Advertisement

Journal of Materials Science

, Volume 30, Issue 21, pp 5490–5494 | Cite as

Sintering and crystallization of mullite in diphasic gels

  • L. Pach
  • A. Iratni
  • Z. Hrabe
  • S. Svetík
  • S. Komarneni
Papers

Abstract

Diphasic monolithic mullite gel of stoichiometric composition shows a multiple aggregation of colloidal SiO2 (∼ 12 nm) and AlOOH (∼10 nm) particles. The identity of the colloidal particles is retained up to the crystallization of mullite at a temperature of 1240°C in unpressed or 1220°C in gels cold-isostatically pressed at 1.5 GPa. Intensive sintering is closely followed by crystallization of mullite. Both sintering and crystallization are apparently related with the formation of a silica continuum. Nucleation of mullite appears to occur at points of contact (interface) of SiO2/δ-Al2O3 particles.

Keywords

Polymer Crystallization SiO2 Material Processing Colloidal Particle 
These keywords were added by machine and not by the authors. This process is experimental and the keywords may be updated as the learning algorithm improves.

Preview

Unable to display preview. Download preview PDF.

Unable to display preview. Download preview PDF.

References

  1. 1.
    I. A. Aksay, D. M. Dabbs and M. Sarikaya, J. Am. Ceram. Soc. 74 (1991) 2343.CrossRefGoogle Scholar
  2. 2.
    Ph. Colomban, Ceram. Int. 15 (1989) 23.CrossRefGoogle Scholar
  3. 3.
    S. Sundaresan and I. A. Aksay, J. Am. Ceram. Soc. 74 (1991) 2388.CrossRefGoogle Scholar
  4. 4.
    K. Okada and N. Otsuka, ibid. 70 (1987) C-245.Google Scholar
  5. 5.
    J. C. Huling and G. L. Messing, ibid. 72 (1989) 1725.CrossRefGoogle Scholar
  6. 6.
    Idem, ibid. 74 (1991) 2374.CrossRefGoogle Scholar
  7. 7.
    K. Okada, N. Otsuka and S. Somiya, Am. Ceram. Soc. Bull. 70 (1991) 2414.CrossRefGoogle Scholar
  8. 8.
    B. E. Yoldas and D. P. Partlow, J. Mater. Sci. 23 (1988) 1895.CrossRefGoogle Scholar
  9. 9.
    D. X. Li and W. J. Thomson, J. Am. Ceram. Soc. 73 (1990) 964.CrossRefGoogle Scholar
  10. 10.
    D. W. Hoffman, R. Roy and S. Komarneni, ibid. 67 (1984) 468.CrossRefGoogle Scholar
  11. 11.
    W. Wei and J. W. Halloran, ibid. 71 (1988) 166.CrossRefGoogle Scholar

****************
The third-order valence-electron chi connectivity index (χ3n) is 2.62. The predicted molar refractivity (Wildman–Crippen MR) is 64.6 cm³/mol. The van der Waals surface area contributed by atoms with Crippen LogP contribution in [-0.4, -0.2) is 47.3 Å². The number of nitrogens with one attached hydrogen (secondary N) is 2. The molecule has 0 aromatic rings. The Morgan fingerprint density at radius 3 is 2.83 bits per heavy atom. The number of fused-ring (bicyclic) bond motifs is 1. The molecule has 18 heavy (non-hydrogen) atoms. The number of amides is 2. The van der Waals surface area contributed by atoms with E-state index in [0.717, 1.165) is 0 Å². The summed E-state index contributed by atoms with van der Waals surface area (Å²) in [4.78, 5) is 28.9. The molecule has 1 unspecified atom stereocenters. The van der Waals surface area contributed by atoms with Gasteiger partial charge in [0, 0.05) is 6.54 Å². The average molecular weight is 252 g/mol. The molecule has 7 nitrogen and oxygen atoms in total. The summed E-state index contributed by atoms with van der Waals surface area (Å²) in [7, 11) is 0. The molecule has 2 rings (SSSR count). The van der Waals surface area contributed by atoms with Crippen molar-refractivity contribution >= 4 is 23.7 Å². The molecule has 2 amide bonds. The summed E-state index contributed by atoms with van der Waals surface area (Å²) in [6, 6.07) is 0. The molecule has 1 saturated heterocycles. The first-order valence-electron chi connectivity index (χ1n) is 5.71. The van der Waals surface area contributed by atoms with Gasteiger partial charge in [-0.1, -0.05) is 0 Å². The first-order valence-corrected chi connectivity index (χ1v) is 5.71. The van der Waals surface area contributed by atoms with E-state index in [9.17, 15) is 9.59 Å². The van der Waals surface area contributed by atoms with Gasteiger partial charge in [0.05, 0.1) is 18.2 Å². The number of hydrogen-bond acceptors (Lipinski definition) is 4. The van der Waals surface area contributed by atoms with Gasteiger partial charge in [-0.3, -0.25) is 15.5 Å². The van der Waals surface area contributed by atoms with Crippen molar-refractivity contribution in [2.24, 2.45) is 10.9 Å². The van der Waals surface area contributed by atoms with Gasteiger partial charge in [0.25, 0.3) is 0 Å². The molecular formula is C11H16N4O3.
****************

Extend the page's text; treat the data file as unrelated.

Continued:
12. 12.
    Idem, ibid. 71 (1988) 581.CrossRefGoogle Scholar
  13. 13.
    I. M. Low and R. McPherson, J. Mater. Sci 24 (1989) 926.CrossRefGoogle Scholar
  14. 14.
    S. J. Wilson and M. H. Stacey, J. Colloid Interface Sci. 82 (1981) 507.CrossRefGoogle Scholar
  15. 15.
    G. Klaussen, G. S. Fischman and J. L. Laughner, Ceram. Eng. Sci. Proc. 11 (1990) 1087.CrossRefGoogle Scholar
  16. 16.
    S. J. Wilson, Proc. Br. Ceram. Soc. 28 (1979) 281.Google Scholar
  17. 17.
    J. Zarzycki, J. Non-Cryst. Solids 121 (1990) 110.CrossRefGoogle Scholar
  18. 18.
    Y. Wang, D. X. Li and W. J. Thomson, J. Mater. Res. 8 (1993) 195.CrossRefGoogle Scholar
  19. 19.
    S. Komarneni, Y. Suwa and R. Roy, J. Am. Ceram. Soc. 69 (1986) C-155.Google Scholar
  20. 20.
    J. Zheng and J. S. Reed, Am. Ceram. Soc. Bull. 71 (1992) 1410.Google Scholar
  21. 21.
    D. P. Partlow and B. E. Yoldas, J. Non-Cryst. Solids 46 (1981) 153.CrossRefGoogle Scholar
  22. 22.
    R. K. Iler, “The Chemistry of silica” (Wiley, New York, 1979) Ch. 3, p. 235.Google Scholar
  23. 23.
    L. Pack, to be published.Google Scholar
  24. 24.
    C. J. Brinker and G. W. Scherer, “Sol-gel science” (Academic Press, Boston, 1990) Ch. 3, pp. 97–228.Google Scholar

Copyright information

© Chapman & Hall 1995

Authors and Affiliations

  • L. Pach
    • 1
  • A. Iratni
    • 1
  • Z. Hrabe
    • 1
  • S. Svetík
    • 1
  • S. Komarneni
    • 2
  1. 1.Faculty of Chemical Technology, Department of Ceramics, Glass and CementSlovak Technical UniversityBratislava, Radlinského 9Slovakia
  2. 2.Intercollege Materials Research LaboratoryThe Pennsylvania State UniversityUniversity ParkUSA

Personalised recommendations